Typical BGMEA disregard for workers’ well-being
THE resolution of the extraordinary general meeting of the Bangladesh Garment Manufacturers and Exporters’ Association on Thursday that they would propose not more than a 20 per cent increase in the minimum wage for workers to the six-member minimum wage board on September 17, as ‘this is consistent with the inflation’, and because their expenses have gone up on account of compliance and they ‘are now counting losses’, is hardly surprising but shocking nonetheless. According to a report published in New Age on Friday, the factory owners resorted to their clichéd argument that any further increase in the workers’ minimum pay could lead to the closure of many factories and thus leave a large number of people helpless. They also insisted that the minimum wage should be based on the socio-economic condition of the country and the efficiency of the industry — again, a cliché.
First of all, the RMG factory owners have hardly ever taken into consideration the socio-economic condition of the country when formulating the pay structure for the workers. If they had the minimum pay in the apparel sector, which happens to be the major foreign exchange earner for Bangladesh, would not have been Tk 3,000 a month, the lowest in the world. Secondly, compliance of factories is the responsibility of the owners, and not the workers, and transferring its cost on the workers is simply unethical, more so because the workers have mostly paid, sometimes with their lives, for the non-compliance by many factories — the collapse of Rana Plaza at Savar and the fire at Tazreen Fashions at Ashulia are just two recent examples; there are many more. Thirdly, the owners seem to be asking the workers to bear the burden of the losses but, notably, have hardly shared the profit with them when the business was booming.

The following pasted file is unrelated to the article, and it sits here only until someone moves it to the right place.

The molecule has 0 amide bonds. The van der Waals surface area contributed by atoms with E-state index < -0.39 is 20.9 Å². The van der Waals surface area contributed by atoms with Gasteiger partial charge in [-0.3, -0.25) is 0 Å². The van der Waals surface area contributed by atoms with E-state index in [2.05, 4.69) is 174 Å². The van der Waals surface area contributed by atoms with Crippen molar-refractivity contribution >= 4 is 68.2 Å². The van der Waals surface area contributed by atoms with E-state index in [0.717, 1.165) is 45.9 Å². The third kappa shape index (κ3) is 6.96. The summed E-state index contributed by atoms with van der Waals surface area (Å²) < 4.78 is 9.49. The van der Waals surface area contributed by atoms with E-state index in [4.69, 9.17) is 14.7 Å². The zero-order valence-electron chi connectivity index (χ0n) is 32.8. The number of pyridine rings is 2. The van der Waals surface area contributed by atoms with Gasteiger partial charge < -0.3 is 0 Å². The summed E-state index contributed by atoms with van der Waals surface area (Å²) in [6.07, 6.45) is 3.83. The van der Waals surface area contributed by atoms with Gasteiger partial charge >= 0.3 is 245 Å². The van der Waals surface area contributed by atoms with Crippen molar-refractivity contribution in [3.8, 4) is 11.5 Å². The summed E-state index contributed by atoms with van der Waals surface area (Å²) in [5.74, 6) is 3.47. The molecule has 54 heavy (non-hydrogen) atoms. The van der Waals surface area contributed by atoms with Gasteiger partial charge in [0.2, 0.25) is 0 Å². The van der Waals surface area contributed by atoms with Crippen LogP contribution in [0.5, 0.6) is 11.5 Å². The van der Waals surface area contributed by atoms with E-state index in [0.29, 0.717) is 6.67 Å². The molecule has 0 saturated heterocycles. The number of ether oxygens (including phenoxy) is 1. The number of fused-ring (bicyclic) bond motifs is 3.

Such infuriating propositions ultimately betray the factory owners’ apparent belief that upward mobility is only applicable to the affluent section of society and that the workers are there to shed their tears, sweat and even blood to ensure such mobility. What is even more infuriating is their inflation argument, especially in view of the fact that the minimum wage in the apparel sector has never been even close to what is deemed as living wage. It is preposterous to even suggest an inflation-adjusted revision of workers’ wages when their minimum pay has remained static since November 2010 although their cost of living, according to a recent study, has increased at least 2.5 times in the period.
Such sustained indifference of the owners to the misery of the workers has always been the prime reason for labour unrest in the apparel sector, which the association and the government, whichever party it is led by, have sought to blame on conspiracy by certain quarters. The latest resolution by the BGMEA could also touch off further discontent in the sector and trigger fresh unrest. Hence, the factory owners would be well-advised to come up with a proposition that is honourable enough for the workers to negotiate on.
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